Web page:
Monday, September 27, 2021

The Beach Boys “Feel Flows”

(CAPITOL / UMe, 2021)

Yes indeed, it goes without saying that B. Wilson and his familial band full of brothers, cousins and friends have enjoyed a career quite unlike any other across the cuckoo annals of show business. 

Scoring a local hit in 1961 straight off the mark with their very first little indie single, then soon after placing a sophomore release into no less than the hallowed Billboard Hot 100 – and all at a time when the majority of the guys still had to be home in time to attend class the next morning – The Beach Boys, it could be argued, really started their marathon run at the very tip-top, suicidally crash-dove towards oblivion a few short years later, and only then slowly but surely began their struggle back up the ladder of ever-lasting fame, fortune and, ultimately, all-American star-spangled glory.  

Which just all goes to show, I suppose, that blood surely runs thicker than any critic’s ink, what gets around (from town to town) comes around and that, most obviously, Brian Wilson near single-in-handedly created a body of work which can surely withstand the most brutal scourges of both time and fashion. 

That’s why it’s sometimes hard to fathom today that there was indeed a hole, roughly between 1966 and 1974, down which The Beach Boys truly hit rock ‘n’ roll bottom and were forced to really, really hustle their sunkist butts to keep everyone’s musical and financial heads above water. Bleak, sorrowful years when this once Beatle-caliber combo were reduced to hauling their act out on the road and into midwestern VFW halls alongside that Maharishi Mahesh Yogi. A pitiful period when their latest brave creations were routinely being scorned in favor of those from The Archies and even Grand Funk Railroad. 

This was, in fact, a most harrowing era when, as no less a numbers man as Bruce Johnston Himself continues to recall, America’s Band could scarcely draw two hundred paying patrons to a series of gala performances within the very heart of New York City.  

In a word then? Yikes!

Of course any other band with half its wits intact would’ve called it quits right about then – or at least ditched the “Surfin’ Safari” stagewear for starters. But the Beach Boys were more than just another pop group, weren’t they? They were FAMILY, first and foremost. And rather than remain one-upped by their musical neighbors so to speak, this musical household doggedly set about getting their affairs back in order, persisting along this rugged path for year after endless year …even when all around seemed hapless, hopeless, and far, far from harmonious. On any level.  

Actually finding themselves without a homeland recording contract at the dawn of the Seventies, and with their guiding musical light apparently more interested in laying (low) than writing, arranging, singing and/or producing, Carl and Dennis Wilson, Al Jardine, Mike Love Not War and even that Bruce guy had no logical choice but to settle down to some good old-fashioned, decorum-be-damned hard hard work. 

So first of all, every Boy still woke and mobile began by bringing the audio mountain to Mohammed, constructing a working studio directly beneath Brian’s Bel Air bedroom (not that that helped motivate their big brother much in the long run; nice try, though). Then they boldly formed their own record company and, crazier still, set about writing and recording a wave of albums which form not only the mythical, mystical candy core of the Beach Boys’ vast sea of tunes, but in retrospect actually hold much more than their own against such bally-hoo’d, Nixon-vintage contemporaries as the Eagles, Doobies, and even that Buckingham/Nicks-model Big Mac.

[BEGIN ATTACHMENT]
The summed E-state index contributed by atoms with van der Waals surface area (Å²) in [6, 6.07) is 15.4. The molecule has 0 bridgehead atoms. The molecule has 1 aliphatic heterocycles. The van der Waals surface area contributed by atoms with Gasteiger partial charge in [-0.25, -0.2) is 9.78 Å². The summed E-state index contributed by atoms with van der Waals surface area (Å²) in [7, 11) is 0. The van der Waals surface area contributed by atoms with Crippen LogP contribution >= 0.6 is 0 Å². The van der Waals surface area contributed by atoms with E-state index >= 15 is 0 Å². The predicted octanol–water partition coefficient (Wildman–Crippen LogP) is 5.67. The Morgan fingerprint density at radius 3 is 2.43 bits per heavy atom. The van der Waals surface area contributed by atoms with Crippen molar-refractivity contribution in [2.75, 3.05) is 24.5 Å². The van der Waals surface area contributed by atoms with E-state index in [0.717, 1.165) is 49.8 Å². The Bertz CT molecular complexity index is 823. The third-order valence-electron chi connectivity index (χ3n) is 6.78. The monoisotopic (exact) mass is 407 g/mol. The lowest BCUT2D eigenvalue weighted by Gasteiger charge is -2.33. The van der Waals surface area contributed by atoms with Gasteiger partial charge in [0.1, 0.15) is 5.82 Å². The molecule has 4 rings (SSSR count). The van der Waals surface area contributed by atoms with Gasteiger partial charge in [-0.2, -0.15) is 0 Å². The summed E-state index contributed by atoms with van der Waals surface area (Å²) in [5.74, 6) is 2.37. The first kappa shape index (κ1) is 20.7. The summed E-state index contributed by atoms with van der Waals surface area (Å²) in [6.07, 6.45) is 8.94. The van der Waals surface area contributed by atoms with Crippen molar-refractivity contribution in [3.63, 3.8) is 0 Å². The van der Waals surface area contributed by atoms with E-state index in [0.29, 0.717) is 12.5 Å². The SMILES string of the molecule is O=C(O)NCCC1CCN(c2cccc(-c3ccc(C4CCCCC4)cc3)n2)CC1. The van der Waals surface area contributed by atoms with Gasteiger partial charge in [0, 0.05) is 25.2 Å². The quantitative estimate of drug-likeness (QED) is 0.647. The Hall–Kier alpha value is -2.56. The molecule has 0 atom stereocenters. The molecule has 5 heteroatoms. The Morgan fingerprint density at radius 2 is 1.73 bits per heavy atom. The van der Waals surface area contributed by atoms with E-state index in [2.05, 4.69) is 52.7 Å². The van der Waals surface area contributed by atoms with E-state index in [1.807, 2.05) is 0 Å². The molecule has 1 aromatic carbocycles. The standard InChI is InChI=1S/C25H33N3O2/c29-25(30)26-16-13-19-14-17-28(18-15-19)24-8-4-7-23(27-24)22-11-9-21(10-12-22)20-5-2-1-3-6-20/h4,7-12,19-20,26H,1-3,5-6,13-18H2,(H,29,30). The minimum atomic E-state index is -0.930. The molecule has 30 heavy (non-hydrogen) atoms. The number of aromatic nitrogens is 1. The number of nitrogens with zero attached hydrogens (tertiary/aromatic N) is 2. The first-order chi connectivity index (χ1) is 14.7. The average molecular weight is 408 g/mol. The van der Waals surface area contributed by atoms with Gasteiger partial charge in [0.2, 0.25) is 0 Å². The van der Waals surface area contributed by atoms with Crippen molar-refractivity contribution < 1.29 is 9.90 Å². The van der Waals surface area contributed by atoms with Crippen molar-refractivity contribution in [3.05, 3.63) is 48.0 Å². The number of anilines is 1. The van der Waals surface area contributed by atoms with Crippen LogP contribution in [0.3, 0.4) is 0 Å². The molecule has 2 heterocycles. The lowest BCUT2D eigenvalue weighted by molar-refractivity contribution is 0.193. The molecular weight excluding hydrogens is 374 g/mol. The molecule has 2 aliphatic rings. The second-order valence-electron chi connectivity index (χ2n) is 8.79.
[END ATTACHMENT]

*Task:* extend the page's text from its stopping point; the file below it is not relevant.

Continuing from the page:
Yes, these hallowed yet too-often ignored releases from the Beach Boys’ “lost years” on their very own Brother Records imprint are literally jelly-packed with dozens upon dozens of gems you probably haven’t been able to hear enough of in years. For example, the once mega-maligned So Tough album from ’72 now sounds like no less than Carl and his Passions tackling Big Pink by way of Paul Buckmaster! And then there’s 1977’s The Beach Boys Love You, which dared to croon about roller skating, shampoo, and our favorite solar system smack dab in the middle of that Pistol ‘n’ Ramone-fuelled Summer of Hate.  

Chronologically speaking then, the initial Brother albums Sunflower and Surf’s Up remain among the most universally cherished records on the planet, and both contain their fair share of Brian Wilson treasures for the ages – “This Whole World” and “Til I Die” most particularly – which rank easily amongst the very best Our Hero has yet to offer us all. Meaning: they’re some of the greatest musical works ever created by man or beast. 

The two junior Wilsons blossom forth on these albums as well (“Long Promised Road” and the new box’s namesake “Feel Flows” prove Carl learned his lessons well whilst attending all those Pet Sounds and SMiLE sessions; Dennis, conversely – as always – forged his own musical identity within Sunflower somewhere between the rock-cockin’ “Got To Know The Woman” and the sweetly rhapsodic “Forever,” John Stamos be forever damned). Meanwhile, that then-new 16-track technology the Boys toiled upon under Brian’s bed(room) allowed the band to layer on those heavenly, heavenly harmonies as never before. Or, in truth, since. “Cool, Cool Water,” to mention just one, contains chorale cascades which will continue to astound the ear today, a half-century, and countless attempts at recreation since they were first meticulously piled onto tape.  

Suffice to say, the music The Beach Boys made in the very early Seventies remains amongst their very, very best. No listener out there, discriminating or otherwise, should let these sounds slip on through unheard a single minute longer. 


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